Warming shelters and nonprofits in Colorado Springs provided shelter to hundreds during recent arctic weather

· Jan. 17, 2024, 4:16 pm
The Springs Rescue Mission provides temporary shelter for people experiencing homelessness in the Colorado Springs area.The Springs Rescue Mission provides temporary shelter for people experiencing homelessness in the Colorado Springs area. Courtesy of Springs Rescue Mission
The Springs Rescue Mission provides temporary shelter for people experiencing homelessness in the Colorado Springs area. File photo.

Following a frigid weekend across the state, warming shelters and nonprofits in Southern Colorado stepped up to provide refuge to the region’s unhoused population. 

Temperatures up and down the Front Range dipped to record-breaking numbers, with Colorado Springs hitting -8 degrees on Sunday, breaking the previous record low for Jan. 14 set almost 30 years ago, according to the National Weather Service in Pueblo. Wind chills across Southern Colorado and the Eastern Plains approached -30 degrees, marking life-threatening temperatures for anyone exposed to the cold.

Over the weekend and through Monday night, warming shelters and nonprofits in Colorado Springs such as Springs Rescue Mission and Hope COS opened their doors to anyone seeking shelter from the cold, with the two organizations housing upwards of 700 people through the coldest nights of the storm. 

Travis Williams, the chief development officer at Springs Rescue Mission, said that his organization was prepared for the arctic blast, thanks to support from the community and other local nonprofit groups.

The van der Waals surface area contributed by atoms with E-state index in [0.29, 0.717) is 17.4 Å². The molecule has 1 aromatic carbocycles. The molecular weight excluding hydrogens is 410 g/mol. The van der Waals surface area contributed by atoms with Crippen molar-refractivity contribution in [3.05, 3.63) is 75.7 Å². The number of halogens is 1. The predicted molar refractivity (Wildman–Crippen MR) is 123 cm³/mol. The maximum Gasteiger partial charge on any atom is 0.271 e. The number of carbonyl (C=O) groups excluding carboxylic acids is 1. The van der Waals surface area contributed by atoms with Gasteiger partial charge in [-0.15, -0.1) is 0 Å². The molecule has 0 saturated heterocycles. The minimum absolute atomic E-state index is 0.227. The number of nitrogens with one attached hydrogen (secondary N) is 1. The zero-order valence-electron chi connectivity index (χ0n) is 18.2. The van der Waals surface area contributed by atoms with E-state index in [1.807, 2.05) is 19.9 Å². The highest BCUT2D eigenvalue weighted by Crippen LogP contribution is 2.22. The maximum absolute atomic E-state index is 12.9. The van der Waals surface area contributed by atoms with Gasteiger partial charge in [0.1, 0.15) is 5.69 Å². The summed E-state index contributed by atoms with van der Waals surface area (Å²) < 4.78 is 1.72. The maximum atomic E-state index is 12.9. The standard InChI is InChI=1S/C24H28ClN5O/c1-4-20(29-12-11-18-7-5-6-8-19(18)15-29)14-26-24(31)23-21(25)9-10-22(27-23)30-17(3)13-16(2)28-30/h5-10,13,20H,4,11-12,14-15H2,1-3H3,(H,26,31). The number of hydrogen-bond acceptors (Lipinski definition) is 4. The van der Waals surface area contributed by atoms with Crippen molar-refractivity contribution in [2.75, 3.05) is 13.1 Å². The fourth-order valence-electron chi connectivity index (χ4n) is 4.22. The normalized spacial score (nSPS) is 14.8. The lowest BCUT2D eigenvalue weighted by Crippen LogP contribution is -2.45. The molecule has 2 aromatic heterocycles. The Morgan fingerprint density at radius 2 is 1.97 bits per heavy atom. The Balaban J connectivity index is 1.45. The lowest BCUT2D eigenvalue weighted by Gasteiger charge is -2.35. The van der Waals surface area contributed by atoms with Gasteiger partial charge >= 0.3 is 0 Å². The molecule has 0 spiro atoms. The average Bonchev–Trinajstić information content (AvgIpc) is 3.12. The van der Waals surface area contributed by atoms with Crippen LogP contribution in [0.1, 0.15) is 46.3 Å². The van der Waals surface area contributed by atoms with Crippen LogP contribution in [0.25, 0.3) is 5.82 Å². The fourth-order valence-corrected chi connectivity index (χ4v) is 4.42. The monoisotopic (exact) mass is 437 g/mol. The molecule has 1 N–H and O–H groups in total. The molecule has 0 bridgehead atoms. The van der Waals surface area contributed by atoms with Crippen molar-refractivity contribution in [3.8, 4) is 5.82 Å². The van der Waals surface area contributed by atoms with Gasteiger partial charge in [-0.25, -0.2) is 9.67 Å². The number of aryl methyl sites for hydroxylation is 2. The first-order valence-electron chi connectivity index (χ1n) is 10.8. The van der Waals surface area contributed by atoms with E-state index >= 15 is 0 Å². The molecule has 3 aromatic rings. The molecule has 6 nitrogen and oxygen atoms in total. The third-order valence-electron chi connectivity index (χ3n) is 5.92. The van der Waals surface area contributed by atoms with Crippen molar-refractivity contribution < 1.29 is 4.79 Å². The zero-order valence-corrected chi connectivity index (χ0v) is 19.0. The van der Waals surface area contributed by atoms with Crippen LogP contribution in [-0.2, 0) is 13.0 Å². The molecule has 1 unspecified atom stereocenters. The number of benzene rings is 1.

“What really is important is it takes the community,” said Williams. “When these temperatures hit, it’s all hands on deck, not only from Springs Rescue Mission, but we really do need the community to step up…it really does take everybody.”

Williams said that Springs Rescue Mission housed about 350 people each night during the recent cold spell, which is less than winter storms in previous years when the organization has sheltered as many as 475 people. Williams credits local nonprofit organizations such as Hope COS for providing additional shelter.

Melissa Oskin, executive director of Hope COS, said her nonprofit opened emergency housing in local churches and partner organizations for 10 days, beginning on Jan. 6. Hope COS housed as many as 403 people on the night of Jan. 15, and about 350 on the two nights prior. 

Oskin said Hope COS and its team of volunteers scrambled to open four buildings in Colorado Springs to help provide shelter to hundreds of people in need as the worst of the weather rolled in.

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